A Flight To Paris

Never say never, eh?

Last night, "Evening News" anchor Katie Couric uttered the dreaded two words that she had vowed never to speak on the show: Paris. Hilton. In Boston a month ago, Couric had said, "We have a precious amount of time on the CBS 'Evening News' and I don't think we need to ever utter the name Paris Hilton."

Last night, however, Hilton took up a fair chunk of that precious airtime. (The reason, of course, was the heiress' early release from jail.) The "Evening News" story, it's only fair to note, was less about Hilton than the reaction that greeted her release. "The bar for outrage over celebrity behavior is set pretty high in Hollywood these days," Couric said by way of introduction to a Bill Whitaker report, "but Paris Hilton's very early release from jail has brought howls of protest and cries of a double standard." Click on the video box to watch the report.

America's not-always-equitable justice system, of course, is a worthy topic for a news show, and if it takes the release from jail of a celebrity to get it on the news, it's hard to be too upset. But the nature of the Hilton coverage has been downright embarrassing. Instead of looking at the reality of the situation – and segueing into a discussion of the loopholes, double standards and arbitrariness one often finds in the legal system – most media outlets are pandering to news consumers' class resentment.

"Do not cell-ebrate just yet, Paris, dear," the schoolmarmish New York Daily News proclaimed, while the New York Post gave us "Poor Li'l Rich Paris Is Free…For Now." (And there are about a million other examples along these lines.) What gets lost in all this finger wagging is that Hilton probably shouldn't have been sentenced to such a long jail term in the first place – and only got such a harsh punishment precisely because of her celebrity. Driving with a suspended license is not the type of crime that typically earns a first-time offender 45 days in jail – or even the 23 days that the sentence was eventually reduced to. But the judge wanted to punish Hilton severely to make an example of her. As Andrew Cohen noted over at Couric & Co:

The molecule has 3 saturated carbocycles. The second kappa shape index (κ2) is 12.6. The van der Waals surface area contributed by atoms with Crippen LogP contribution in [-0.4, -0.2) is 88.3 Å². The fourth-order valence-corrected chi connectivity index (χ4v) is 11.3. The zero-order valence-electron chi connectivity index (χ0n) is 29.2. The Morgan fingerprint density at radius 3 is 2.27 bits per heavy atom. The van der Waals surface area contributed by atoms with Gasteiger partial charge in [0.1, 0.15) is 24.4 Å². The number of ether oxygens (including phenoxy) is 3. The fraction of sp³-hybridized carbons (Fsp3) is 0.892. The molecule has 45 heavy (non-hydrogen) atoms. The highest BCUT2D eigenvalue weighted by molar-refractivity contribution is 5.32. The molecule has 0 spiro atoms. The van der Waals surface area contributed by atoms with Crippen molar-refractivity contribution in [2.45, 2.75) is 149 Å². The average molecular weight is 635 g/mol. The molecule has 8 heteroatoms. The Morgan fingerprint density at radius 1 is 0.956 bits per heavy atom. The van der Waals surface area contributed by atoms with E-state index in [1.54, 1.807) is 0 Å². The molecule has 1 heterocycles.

I think it is inevitable for judges or prosecutors to see high-profile defendants not just as individuals but as means to an end—the end being some sort of deterrent to others to avoid certain conduct. The judge hoped he would not only teach Hilton a lesson—and who among us wouldn't want to do that?--but also teach everyone else out there on probation to get their driver's licenses updated.
The story here isn't as simple as media outlets seem to want it to be, but since outrage sells papers and drives ratings, much of the media seem to be saying, why bother with context? Hilton's release could provide an opportunity for the press corps to examine the pros and cons of a legal system in which celebrity (and a million other factors) can be a plus, a minus, or both. But instead it's being used as an excuse to fan anger towards a woman who has become a symbol of a culture that both attracts and repels many Americans. And as much as we might want to, we can't blame Hilton for that.